Change in weather 
072334Z 0800/0824 03010KT P6SM VCSH BKN 009 OVC012
FM080900 02010G20KT P6SM SCT009 BKN020

When the weather is expected to change, another line will begin with the term FM (from) for a rapid change in weather, BECMG (becoming) for a more gradual change in weather, and TEMPO (temporary) for a temporary change in the weather. In this case, the FM indicates a raid change in weather starting at  09:00 Zulu on the 8th day (080900).

Caption

This TAF has a lot of weather change in the forecast.  Note the temporary forecast (TEMPO) in the second line that predicts light rain showers (-SHRA) somewhere between 12:00 Zulu to 14:00 Zulu as well as the scattered layer at 8000 filling in to a broken layer.

 

Forecast wind, visibility and sky condition 
072334Z 0800/0824 03010KT P6SM VCSH BKN 009 OVC012
FM080900 02010G20KT P6SM SCT009 BKN020

After FM, BECMG or TEMPO, the same coding as a METAR format is used to forecast the wind, visibility and clouds for the forecast period. Note that with the exception of the use of FM (from), any forecast changes in weather will only show what is expected to change. For instance, if the visibility is changing, but the wind and clouds will remain the same, only the new visibility will be listed. For today’s flight, starting at 09:00 Zulu, the wind is forecast to be from 020 at 10 knots gusting to 20 knots. The visibility is forecast to remain above 6 statute miles (P6SM).  Clouds are forecast to be scattered at 900ft and broken at 2000ft.

Caption

This TAF was for the approach of Hurricane Matthew.  Note the initial observations (first line) were winds at 14 knots gusting to 24 knots. But by 08:00 Zulu, winds were forecasted to be at 80 knots gusting to 100 knots (the line in gray)!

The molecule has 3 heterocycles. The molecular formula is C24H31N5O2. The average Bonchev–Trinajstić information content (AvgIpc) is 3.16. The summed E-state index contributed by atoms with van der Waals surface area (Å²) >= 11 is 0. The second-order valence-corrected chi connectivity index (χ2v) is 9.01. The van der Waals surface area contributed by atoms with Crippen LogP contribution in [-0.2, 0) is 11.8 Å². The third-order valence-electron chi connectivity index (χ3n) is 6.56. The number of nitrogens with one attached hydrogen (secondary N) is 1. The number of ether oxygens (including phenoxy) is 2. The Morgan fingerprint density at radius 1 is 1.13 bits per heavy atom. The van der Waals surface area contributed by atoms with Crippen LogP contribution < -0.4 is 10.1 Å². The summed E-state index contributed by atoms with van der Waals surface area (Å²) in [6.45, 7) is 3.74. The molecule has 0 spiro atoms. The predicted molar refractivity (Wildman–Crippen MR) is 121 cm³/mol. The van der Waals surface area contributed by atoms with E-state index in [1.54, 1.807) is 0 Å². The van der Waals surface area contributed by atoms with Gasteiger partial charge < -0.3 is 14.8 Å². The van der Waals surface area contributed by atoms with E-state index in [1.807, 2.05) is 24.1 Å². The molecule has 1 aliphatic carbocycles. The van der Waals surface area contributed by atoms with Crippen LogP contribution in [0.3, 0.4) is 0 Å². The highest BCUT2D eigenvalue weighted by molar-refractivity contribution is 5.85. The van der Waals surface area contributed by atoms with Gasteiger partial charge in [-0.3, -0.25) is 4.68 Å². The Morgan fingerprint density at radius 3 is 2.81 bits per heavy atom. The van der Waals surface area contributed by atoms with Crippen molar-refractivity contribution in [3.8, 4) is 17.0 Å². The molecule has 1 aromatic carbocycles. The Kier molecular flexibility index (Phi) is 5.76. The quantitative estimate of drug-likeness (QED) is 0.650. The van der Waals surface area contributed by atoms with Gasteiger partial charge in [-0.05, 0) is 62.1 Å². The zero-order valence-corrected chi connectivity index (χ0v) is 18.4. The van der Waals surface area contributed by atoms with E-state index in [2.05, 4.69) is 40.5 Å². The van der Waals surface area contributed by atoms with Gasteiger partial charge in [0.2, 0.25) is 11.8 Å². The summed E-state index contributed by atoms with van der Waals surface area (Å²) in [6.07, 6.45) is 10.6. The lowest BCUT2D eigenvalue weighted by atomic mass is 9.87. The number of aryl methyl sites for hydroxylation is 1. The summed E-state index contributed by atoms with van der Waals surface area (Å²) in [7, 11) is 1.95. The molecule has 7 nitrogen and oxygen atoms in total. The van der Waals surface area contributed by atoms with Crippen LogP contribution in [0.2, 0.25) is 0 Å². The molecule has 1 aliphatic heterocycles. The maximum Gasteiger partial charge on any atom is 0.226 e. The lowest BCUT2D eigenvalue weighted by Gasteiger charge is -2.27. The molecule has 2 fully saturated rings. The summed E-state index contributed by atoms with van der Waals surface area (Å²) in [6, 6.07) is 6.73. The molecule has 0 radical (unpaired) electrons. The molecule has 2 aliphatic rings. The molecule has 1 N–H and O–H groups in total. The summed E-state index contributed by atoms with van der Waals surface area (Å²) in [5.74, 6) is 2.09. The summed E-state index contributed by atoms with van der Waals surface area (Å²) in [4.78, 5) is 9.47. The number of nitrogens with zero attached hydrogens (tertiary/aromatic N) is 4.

Predicting the future 
This is certainly not an exhaustive guide to the TAF. This overview is intended to demystify the code so that you have some familiarity with reading one. When you come across a component you don’t know, dig a little deeper in a resource like this one to look up some of the codes. Perhaps the most important thing to know about a forecast is this: expect it to change. Forecasts are a guess. Perhaps it’s a super high tech, data driven, educated guess, but it cannot be relied on with certainty. The best thing you can do to put this knowledge into practice is to build safe margins and always have a plan B.  If you are counting on the clouds being exactly as forecast to maintain a safe altitude over those hills on your flight, there is probably not enough margin for forecast error. And a plan B might be an elaborate backup, or it might just be a 180 degree turn back to good weather if you fly into weather that is worse than the forecast. You can go back for another hundred dollar hamburger and a second helping of forecast – and maybe fries.

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1 Comment

  1. Randall Kelley

    Thanks

    Reply

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  1. Weather Or Not - The Decision Making Process | Clayviation - […] close to the flight, a Terminal Aerodrome Forecast (TAF) can start to get us real numbers to work with.…